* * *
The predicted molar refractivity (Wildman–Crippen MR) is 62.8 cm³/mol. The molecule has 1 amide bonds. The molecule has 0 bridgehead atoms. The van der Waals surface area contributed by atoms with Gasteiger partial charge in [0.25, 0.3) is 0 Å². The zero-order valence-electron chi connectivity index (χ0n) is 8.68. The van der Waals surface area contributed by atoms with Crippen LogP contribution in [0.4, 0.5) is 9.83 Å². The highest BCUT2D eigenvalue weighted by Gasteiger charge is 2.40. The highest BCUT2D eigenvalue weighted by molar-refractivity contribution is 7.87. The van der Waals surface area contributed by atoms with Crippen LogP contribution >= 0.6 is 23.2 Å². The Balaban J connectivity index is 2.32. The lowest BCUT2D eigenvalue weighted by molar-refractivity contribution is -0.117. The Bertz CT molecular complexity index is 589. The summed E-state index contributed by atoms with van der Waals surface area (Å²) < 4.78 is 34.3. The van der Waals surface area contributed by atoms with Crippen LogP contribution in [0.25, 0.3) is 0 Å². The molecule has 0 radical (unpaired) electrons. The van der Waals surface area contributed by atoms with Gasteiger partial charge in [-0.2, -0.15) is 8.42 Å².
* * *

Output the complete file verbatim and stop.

The predicted molar refractivity (Wildman–Crippen MR) is 62.8 cm³/mol. The molecule has 1 amide bonds. The molecule has 0 bridgehead atoms. The van der Waals surface area contributed by atoms with Gasteiger partial charge in [0.25, 0.3) is 0 Å². The zero-order valence-electron chi connectivity index (χ0n) is 8.68. The van der Waals surface area contributed by atoms with Crippen LogP contribution in [0.4, 0.5) is 9.83 Å². The highest BCUT2D eigenvalue weighted by Gasteiger charge is 2.40. The highest BCUT2D eigenvalue weighted by molar-refractivity contribution is 7.87. The van der Waals surface area contributed by atoms with Crippen LogP contribution >= 0.6 is 23.2 Å². The Balaban J connectivity index is 2.32. The lowest BCUT2D eigenvalue weighted by molar-refractivity contribution is -0.117. The Bertz CT molecular complexity index is 589. The summed E-state index contributed by atoms with van der Waals surface area (Å²) < 4.78 is 34.3. The van der Waals surface area contributed by atoms with Crippen LogP contribution in [0.25, 0.3) is 0 Å². The molecule has 0 radical (unpaired) electrons. The van der Waals surface area contributed by atoms with Gasteiger partial charge in [-0.2, -0.15) is 8.42 Å².